While ruminating over my sudden change in amorous tastes, one day I found myself absentmindedly skimming the menu at a local bistro; and then - mirabile dictu! - I saw the item French onion soup inconspicuously nestled under the Appetizers section. Feeling my pulse quicken, I followed my instincts and ordered the soup, aware that I had hit upon the answer to my problem. Soon after, a disembodied hand placed the soup in front of me; and, slowly, meaningfully, I gazed down into the thick brown liquid. I braced myself, inhaled deeply, and somewhere in my brain a key unlocked the overflowing warehouse of my desire. Memories came flooding back; memories of Mary; memories of onion; and, most of all, memories of that pungent, acidic smell crushed out from the shavings underneath our bodies.

Having solved the puzzle, I now embark on a new chapter of my life; and nowhere do I go now without my peeler, and without my paring knife!

This story wonderfully illustrates some of the key components of classical conditioning. First, an unconditioned stimulus - Mary - elicited an unconditioned response from me - feelings of arousal. Because of Mary's repeated pairings with onions, the onions became a conditioned stimulus that signified an upcoming session of especially gratifying hanky-panky, and eventually by themselves elicited the conditioned response of arousal.

In psychological terms, this process of learning is called the "critic" part of learning; a stimulus signified some kind of upcoming reward, and over time a person learns this associations, eventually beginning to shift their usual feelings of pleasure and excitement from the reward itself to the stimulus signifying the reward. The critic evaluates how reliable the association is, and, depending on the individual, associations can be learned relatively slowly, or relatively quickly.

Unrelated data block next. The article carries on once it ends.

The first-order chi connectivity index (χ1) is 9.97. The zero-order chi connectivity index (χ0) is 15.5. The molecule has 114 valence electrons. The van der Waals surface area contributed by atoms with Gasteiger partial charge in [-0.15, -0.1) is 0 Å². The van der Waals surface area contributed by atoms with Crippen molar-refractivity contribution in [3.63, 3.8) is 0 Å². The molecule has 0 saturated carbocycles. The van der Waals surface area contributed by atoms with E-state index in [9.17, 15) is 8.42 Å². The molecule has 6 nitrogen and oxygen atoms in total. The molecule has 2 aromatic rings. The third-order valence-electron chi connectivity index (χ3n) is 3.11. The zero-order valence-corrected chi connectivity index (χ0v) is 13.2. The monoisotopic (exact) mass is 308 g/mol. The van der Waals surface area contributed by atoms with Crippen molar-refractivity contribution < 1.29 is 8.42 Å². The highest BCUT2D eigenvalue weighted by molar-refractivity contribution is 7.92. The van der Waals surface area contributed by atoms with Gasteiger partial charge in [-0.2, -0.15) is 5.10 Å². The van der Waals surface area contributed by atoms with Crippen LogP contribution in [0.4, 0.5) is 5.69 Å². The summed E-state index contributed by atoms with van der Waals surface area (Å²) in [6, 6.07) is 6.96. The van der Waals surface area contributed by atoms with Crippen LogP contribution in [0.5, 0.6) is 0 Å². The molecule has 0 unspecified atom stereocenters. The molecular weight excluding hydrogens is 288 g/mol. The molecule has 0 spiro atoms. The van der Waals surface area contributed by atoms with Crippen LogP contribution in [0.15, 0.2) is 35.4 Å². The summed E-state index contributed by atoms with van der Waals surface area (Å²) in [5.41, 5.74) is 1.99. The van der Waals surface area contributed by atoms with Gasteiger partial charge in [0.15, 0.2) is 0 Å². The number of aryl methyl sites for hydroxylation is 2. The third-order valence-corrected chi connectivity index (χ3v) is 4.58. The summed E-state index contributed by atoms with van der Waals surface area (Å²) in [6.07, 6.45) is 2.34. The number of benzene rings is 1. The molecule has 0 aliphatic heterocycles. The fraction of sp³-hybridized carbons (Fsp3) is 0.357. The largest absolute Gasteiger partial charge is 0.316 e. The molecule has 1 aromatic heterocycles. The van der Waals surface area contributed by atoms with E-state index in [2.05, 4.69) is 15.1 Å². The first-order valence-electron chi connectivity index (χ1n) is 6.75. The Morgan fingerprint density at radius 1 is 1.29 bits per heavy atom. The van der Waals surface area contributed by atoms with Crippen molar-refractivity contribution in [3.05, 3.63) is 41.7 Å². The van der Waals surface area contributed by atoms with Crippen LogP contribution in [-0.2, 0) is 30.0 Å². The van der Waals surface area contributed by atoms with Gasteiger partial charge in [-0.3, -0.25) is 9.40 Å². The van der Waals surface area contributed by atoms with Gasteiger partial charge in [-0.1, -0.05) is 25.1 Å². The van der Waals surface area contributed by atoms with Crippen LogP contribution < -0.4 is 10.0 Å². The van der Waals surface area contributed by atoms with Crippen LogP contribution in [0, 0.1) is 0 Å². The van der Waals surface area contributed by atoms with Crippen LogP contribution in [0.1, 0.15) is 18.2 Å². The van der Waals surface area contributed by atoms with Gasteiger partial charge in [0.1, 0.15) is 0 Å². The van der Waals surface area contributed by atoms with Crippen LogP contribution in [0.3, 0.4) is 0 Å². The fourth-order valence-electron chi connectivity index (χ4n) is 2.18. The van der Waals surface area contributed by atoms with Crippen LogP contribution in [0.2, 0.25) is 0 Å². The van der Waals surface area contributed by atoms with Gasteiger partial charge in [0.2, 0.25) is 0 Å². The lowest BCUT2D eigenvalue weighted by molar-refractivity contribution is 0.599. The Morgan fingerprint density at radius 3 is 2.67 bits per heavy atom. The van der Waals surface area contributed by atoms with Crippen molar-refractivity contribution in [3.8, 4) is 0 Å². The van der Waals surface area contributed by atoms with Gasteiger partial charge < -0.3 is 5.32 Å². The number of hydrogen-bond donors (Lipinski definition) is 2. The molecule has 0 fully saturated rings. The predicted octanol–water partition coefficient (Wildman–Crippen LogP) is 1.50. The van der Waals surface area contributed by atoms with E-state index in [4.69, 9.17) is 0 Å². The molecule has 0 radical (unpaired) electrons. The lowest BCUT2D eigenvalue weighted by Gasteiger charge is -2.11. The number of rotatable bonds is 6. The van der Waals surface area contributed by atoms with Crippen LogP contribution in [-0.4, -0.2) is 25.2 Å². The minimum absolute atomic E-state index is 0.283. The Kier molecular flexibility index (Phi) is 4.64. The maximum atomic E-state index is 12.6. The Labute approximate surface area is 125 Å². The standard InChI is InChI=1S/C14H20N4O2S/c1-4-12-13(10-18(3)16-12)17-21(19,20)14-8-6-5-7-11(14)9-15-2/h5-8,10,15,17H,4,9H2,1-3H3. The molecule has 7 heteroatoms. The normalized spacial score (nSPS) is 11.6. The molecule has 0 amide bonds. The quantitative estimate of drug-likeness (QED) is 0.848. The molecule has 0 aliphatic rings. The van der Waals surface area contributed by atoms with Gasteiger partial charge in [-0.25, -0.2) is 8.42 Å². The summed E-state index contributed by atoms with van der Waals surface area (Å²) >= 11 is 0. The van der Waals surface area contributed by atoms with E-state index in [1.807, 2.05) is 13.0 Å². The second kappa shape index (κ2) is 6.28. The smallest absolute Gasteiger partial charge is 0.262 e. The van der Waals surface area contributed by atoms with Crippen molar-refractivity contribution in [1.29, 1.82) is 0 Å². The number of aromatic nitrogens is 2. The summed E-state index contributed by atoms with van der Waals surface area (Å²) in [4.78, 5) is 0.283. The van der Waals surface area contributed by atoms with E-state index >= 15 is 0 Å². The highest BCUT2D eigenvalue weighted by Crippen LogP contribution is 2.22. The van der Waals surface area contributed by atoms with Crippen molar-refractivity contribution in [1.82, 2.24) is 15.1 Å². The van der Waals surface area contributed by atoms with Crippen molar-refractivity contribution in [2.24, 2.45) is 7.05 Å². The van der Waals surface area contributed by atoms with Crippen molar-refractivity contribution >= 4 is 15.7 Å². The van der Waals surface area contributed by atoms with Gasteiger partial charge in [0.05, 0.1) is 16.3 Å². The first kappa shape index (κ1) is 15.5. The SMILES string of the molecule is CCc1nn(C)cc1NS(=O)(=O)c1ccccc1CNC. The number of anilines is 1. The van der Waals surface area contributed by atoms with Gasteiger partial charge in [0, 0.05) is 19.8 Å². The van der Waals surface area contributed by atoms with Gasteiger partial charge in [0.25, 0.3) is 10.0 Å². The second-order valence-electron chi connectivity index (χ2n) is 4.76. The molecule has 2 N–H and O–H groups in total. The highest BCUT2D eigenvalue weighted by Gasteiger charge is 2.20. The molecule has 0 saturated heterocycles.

Let's focus on a landmark Science paper by Schultz, Dayan, & Montague (1997). This paper mathematically modeled different phases of reinforcement learning, and outlined several equations that can simulate how much an organism will response to the conditioned stimulus and to the reward itself. The following Matlab code implements equations 3 and 4 from the paper, using 200 trials and 100 timesteps within each trial. The weights are updated on each trial, and the prediction error, represented by delta, will become increasingly larger and move close to the time of the presentation of the conditioned stimulus. Note in the following figure from the Schultz et al paper, that when an organism has been conditioned to expect a reward at a certain time, the omission of that reward will lead to a large negative deflection in the prediction error signal.

Similar surface maps can be generated using the following code; I suggest adjusting the learning rate and discount factor parameters to see how they affect the error prediction signal, and also the administration of the reward at different times. Building up this intuition will be critical in understanding more advanced models of reinforcement learning, in which outcomes are contingent upon particular actions. And don't forget to keep eating those onions!

numTrials = 200;
numSteps = 100;
weights = zeros(100,200); %Array of weights from steps 1-100, initialized to zero

discFactor = 0.995; %Discounting factor
learnRate = 0.3; %Learning Rate
delta = zeros(100,200);
V = []; %Empty vector, sum of all future rewards
x = [zeros(1,19) ones(1,81)]; %Presentation of conditioning stimulus
r = zeros(100,200); %Reward

for idx = 1:numTrials
    for t = 1:numSteps-1   
        V(t,idx) = x(t).*weights(t, idx);
        V(t+1,idx) = x(t+1).*weights(t+1, idx);
        delta(t+1,idx) = r(t+1,idx) + discFactor.*V(t+1,idx) - V(t,idx);
        weights(t, idx+1) = weights(t, idx)+learnRate.*x(t).*delta(t+1,idx);